A Critic Had a Day to Read and Review Prince Harry’s Memoir

From a New York Times Insider column by Alexandra Jacobs about Prince Harry’s Memoir:

The wait for an advance copy of “Spare,” the memoir for which Prince Harry reportedly received an advance of at least $20 million, felt longer than that of his father’s for the British throne.

OK, that’s an exaggeration. But the experience did remind me of a “Seinfeld” episode wherein the character Elaine Benes, stuck with her pants down in a public restroom without toilet paper, is outraged that the stranger in the adjacent stall “can’t spare a square.”

“What’s the matter?” I more than once wanted to yell at Random House, the book’s publisher. “You can’t spare a ‘Spare’?”

The editor of The New York Times Book Review, Gilbert Cruz, and his deputy editor, Tina Jordan, had been negotiating for weeks to secure a copy for me before the memoir’s official “pub date,” as it’s known in the trade, of Jan. 10. How soon they couldn’t tell me.

News outlets are often given early looks at books, movies, studies and official reports before their release, on the condition that we will not publish articles about them until a certain time. The Times respects these rules, known as embargoes, unless another news organization breaks them. But it doesn’t sign nondisclosure agreements, and Random House knew that, so it would have to rely on our word that we wouldn’t leak details or lodge criticisms before the book arrived on store shelves. This is a familiar dance, usually a polite minuet, but with a book as high-stakes as this one, it becomes more of a jitterbug.

British news organizations were going nuts in the days leading to the release of “Spare,” as it had accidentally gone on sale early in Spain. I tried to avoid all the coverage, worried it would cloud my judgment and make me sick of the book before I’d even read it.

Instead, I binge-watched “Harry & Meghan,” the couple’s synergistic Netflix series. I also looked up copies of “A King’s Story,” released in 1951 by Harry’s great-great-uncle Edward, the Duke of Windsor, who had even more consequentially defected from the Firm, as the royal family is sometimes known, and of “The Heart Has Its Reasons,” a 1956 memoir by his wife, the Duchess of Windsor, Wallis Simpson. She, like Meghan, was a divorced American. I marveled at their comparative (I was sure) decorum.

Truthfully, I had volunteered for this assignment with some trepidation. My mother is English by birth, and I grew up paying cursory attention to the royal family during summer visits to London. But despite diligent viewing of “The Crown,” and a few other reviews of related literature, I am by no means a royal superfan. However, when I found out Harry had worked with the ghostwriter J.R. Moehringer, the author of the terrific memoir “The Tender Bar” and Andre Agassi’s ghostwriter, my anticipation mounted.

So where was the damn book? Though reviewers often now read new releases as PDFs, Random House wouldn’t email one, for the obvious reason: It’s much easier to copy, paste and distribute electronic text. (Also, it’s much more royal to sit in one’s library turning a book’s paper pages.)

The days waiting for the word on when I’d receive a copy looked something like this:

Dec. 28: I logged onto Slack to find a note from Tina. “You WILL have it early — but whether that’s two days early or five days or seven, I can’t say just yet.” She had heard that parts of the book were “incendiary,” which the coming days would certainly bear out.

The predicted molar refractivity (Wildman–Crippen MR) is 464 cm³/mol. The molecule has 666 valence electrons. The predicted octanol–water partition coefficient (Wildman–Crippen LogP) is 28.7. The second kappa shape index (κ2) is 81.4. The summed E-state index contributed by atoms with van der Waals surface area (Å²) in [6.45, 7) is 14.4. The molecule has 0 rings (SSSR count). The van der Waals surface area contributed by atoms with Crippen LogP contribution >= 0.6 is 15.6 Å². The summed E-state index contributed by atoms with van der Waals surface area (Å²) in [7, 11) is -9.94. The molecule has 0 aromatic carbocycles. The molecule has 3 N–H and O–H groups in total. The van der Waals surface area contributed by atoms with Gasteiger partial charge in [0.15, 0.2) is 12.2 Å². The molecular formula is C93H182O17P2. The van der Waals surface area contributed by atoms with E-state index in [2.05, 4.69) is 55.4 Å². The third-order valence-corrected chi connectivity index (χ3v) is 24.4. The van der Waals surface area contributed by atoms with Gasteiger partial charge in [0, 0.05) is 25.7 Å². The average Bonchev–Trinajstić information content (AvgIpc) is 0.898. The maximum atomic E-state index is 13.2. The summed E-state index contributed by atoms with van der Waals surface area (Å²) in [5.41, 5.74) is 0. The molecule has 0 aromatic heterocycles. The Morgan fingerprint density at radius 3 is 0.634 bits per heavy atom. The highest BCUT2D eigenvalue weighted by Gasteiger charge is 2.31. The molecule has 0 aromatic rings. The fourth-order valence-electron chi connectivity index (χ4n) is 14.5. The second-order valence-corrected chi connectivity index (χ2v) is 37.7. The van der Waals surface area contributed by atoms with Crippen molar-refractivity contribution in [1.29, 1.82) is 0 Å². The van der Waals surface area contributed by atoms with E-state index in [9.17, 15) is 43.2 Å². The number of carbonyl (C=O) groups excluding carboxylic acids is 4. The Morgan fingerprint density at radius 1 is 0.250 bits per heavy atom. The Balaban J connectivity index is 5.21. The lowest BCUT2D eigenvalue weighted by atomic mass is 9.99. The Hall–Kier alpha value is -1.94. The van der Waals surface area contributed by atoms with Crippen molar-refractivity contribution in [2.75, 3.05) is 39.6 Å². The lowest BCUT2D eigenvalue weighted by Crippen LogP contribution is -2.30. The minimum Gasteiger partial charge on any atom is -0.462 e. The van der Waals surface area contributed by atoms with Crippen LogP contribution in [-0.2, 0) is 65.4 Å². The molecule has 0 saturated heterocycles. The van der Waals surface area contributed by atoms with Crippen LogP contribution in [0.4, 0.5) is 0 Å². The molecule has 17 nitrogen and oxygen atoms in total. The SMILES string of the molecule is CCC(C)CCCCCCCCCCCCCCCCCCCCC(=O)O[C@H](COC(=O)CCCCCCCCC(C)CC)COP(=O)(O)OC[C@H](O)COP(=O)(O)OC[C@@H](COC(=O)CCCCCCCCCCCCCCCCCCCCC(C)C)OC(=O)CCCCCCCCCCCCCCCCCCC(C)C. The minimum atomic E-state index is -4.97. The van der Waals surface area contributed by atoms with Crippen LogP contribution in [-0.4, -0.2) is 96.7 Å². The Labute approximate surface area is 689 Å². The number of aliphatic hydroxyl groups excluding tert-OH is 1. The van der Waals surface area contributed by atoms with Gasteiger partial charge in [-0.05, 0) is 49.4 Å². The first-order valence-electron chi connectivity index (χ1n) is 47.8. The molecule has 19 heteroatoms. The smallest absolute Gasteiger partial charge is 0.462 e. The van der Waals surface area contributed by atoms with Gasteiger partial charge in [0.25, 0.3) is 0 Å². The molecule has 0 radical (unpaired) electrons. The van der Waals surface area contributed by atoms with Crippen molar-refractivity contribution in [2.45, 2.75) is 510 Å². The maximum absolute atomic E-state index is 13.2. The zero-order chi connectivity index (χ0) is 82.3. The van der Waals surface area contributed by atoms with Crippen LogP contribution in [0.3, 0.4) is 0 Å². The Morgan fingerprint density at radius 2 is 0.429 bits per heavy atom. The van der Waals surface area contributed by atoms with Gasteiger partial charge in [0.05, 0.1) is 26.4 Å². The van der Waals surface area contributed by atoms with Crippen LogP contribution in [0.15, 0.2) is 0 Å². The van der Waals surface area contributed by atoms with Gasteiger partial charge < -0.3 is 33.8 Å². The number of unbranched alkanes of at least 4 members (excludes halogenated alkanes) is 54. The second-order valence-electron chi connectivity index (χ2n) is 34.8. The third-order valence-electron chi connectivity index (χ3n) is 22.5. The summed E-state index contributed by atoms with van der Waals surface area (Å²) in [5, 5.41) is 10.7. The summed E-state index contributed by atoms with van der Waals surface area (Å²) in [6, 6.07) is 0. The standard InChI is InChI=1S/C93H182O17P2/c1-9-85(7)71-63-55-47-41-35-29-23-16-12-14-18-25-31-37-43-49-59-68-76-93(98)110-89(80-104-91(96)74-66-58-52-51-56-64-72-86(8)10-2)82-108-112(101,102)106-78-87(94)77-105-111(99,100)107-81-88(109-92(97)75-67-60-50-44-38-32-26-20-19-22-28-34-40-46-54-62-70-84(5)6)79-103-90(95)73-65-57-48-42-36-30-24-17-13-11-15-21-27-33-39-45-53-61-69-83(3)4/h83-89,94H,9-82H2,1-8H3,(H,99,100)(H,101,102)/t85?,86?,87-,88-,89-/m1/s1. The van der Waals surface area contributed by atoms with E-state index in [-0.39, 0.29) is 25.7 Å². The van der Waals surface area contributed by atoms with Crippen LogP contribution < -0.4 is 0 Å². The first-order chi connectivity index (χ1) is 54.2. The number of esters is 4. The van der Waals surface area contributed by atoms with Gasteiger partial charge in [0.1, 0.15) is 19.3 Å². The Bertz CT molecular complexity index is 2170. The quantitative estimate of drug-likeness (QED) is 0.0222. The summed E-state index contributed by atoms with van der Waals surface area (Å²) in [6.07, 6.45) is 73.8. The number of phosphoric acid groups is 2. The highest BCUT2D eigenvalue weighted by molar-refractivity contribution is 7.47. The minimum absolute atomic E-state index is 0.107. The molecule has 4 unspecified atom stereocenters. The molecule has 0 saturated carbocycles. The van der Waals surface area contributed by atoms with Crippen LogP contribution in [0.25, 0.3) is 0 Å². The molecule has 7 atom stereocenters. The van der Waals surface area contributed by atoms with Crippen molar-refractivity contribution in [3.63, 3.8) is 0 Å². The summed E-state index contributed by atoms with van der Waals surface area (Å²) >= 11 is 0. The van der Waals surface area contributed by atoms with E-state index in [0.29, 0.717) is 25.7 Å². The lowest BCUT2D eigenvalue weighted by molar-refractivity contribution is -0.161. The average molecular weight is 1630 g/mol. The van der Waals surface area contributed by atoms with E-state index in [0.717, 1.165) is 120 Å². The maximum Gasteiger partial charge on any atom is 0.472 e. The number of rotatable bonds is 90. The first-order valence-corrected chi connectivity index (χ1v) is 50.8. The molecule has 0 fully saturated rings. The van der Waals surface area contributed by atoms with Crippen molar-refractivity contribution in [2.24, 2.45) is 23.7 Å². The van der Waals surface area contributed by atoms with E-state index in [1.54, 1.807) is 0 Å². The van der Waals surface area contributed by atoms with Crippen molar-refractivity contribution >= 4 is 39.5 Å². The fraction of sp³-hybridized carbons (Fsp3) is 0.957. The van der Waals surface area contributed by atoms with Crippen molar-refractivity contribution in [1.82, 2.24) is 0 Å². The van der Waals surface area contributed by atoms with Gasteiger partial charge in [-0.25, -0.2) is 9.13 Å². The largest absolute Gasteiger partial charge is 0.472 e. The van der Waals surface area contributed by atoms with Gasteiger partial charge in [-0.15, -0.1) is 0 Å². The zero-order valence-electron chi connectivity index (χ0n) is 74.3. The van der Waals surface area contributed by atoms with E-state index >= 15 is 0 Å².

Jan. 2: “Should have a definitive answer on when I can get you ‘Spare’ tomorrow,” Tina wrote. “Remind me your address?” I described my precise coordinates in Brooklyn — ahem, Kings County — adding my phone number in case they sent a courier.

Jan. 3: Silence. I lounged in silk pajamas, sipped tea and tried to concentrate on other works of literature.

Jan. 4: Me to T (in their Netflix documentary, Meghan reveals that she calls her spouse H, and the habit is catching): “Any update on dear Harry?”

T to A: “I wish. We may have to discuss worst-case scenarios!”

I offered to read the book under cloak and dagger in Random House’s office.

No dice.

Later in the day: T: “OK. You’re gonna get this Friday. Details to come.”

A: “Great. Weekend is clear for this!”

But on Friday, the date was switched to Monday, Jan. 9 — one day before the book’s release. I was actually a bit relieved, as I had expensive tickets to “The Music Man,” starring Hugh Jackman and Sutton Foster, for Saturday night. But I was also alarmed. Usually I have about a week, or at least a couple of days, to read and reflect on a book. How quickly was I going to be expected to turn my review around?

Jan. 9: At 9 a.m., T and I met at The Times’s headquarters at 620 Eighth Avenue. She had just picked up two copies of “Spare” at Random House and handed me one. I secured a free “long espresso” from the office coffee machine and went into a conference room papered with pictures by the cartoonist Al Hirschfeld. (He drew in a way I wish I could write.) Interested colleagues passed by and barged in to gossip. Everyone had an opinion on Harry.

I finished reading around 3:30 p.m., texted my husband that I wouldn’t be home for dinner, got some pheasant … I mean, turkey jerky from The Times’s grab-and-go cafe, and began to write, stopping only for a pep talk from my colleague John Koblin, an old hand at turning around copy fast. My regular editor, Scott Heller, volunteered to stay up and read my draft before bedtime.

The next morning, in the middle of addressing Scott’s feedback and furiously checking facts so that we could publish the review as quickly as possible, we discovered we’d used the same starting word that morning for Wordle:


Alexandra Jacobs is a book critic and the author of “Still Here: The Madcap, Nervy, Singular Life of Elaine Stritch.”

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